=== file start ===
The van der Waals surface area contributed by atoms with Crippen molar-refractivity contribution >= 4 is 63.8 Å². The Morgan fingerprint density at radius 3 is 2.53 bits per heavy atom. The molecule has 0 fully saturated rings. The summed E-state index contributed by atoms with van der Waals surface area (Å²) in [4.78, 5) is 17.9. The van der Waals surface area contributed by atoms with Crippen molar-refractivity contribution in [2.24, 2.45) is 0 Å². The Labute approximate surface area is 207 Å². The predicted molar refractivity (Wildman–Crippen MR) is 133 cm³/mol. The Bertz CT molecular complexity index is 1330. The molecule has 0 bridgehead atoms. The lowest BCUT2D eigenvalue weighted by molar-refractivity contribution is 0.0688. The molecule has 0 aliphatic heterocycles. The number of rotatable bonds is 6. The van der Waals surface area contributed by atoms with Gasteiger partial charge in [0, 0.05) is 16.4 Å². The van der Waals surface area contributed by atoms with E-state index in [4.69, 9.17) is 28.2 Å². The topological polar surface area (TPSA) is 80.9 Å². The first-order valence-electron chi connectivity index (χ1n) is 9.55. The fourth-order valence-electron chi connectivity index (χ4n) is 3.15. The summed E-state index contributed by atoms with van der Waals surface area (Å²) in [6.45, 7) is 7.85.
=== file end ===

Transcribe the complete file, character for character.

The van der Waals surface area contributed by atoms with Crippen molar-refractivity contribution >= 4 is 63.8 Å². The Morgan fingerprint density at radius 3 is 2.53 bits per heavy atom. The molecule has 0 fully saturated rings. The summed E-state index contributed by atoms with van der Waals surface area (Å²) in [4.78, 5) is 17.9. The van der Waals surface area contributed by atoms with Crippen molar-refractivity contribution in [2.24, 2.45) is 0 Å². The Labute approximate surface area is 207 Å². The predicted molar refractivity (Wildman–Crippen MR) is 133 cm³/mol. The Bertz CT molecular complexity index is 1330. The molecule has 0 bridgehead atoms. The lowest BCUT2D eigenvalue weighted by molar-refractivity contribution is 0.0688. The molecule has 0 aliphatic heterocycles. The number of rotatable bonds is 6. The van der Waals surface area contributed by atoms with Gasteiger partial charge in [0, 0.05) is 16.4 Å². The van der Waals surface area contributed by atoms with E-state index in [4.69, 9.17) is 28.2 Å². The topological polar surface area (TPSA) is 80.9 Å². The first-order valence-electron chi connectivity index (χ1n) is 9.55. The fourth-order valence-electron chi connectivity index (χ4n) is 3.15. The summed E-state index contributed by atoms with van der Waals surface area (Å²) in [6.45, 7) is 7.85.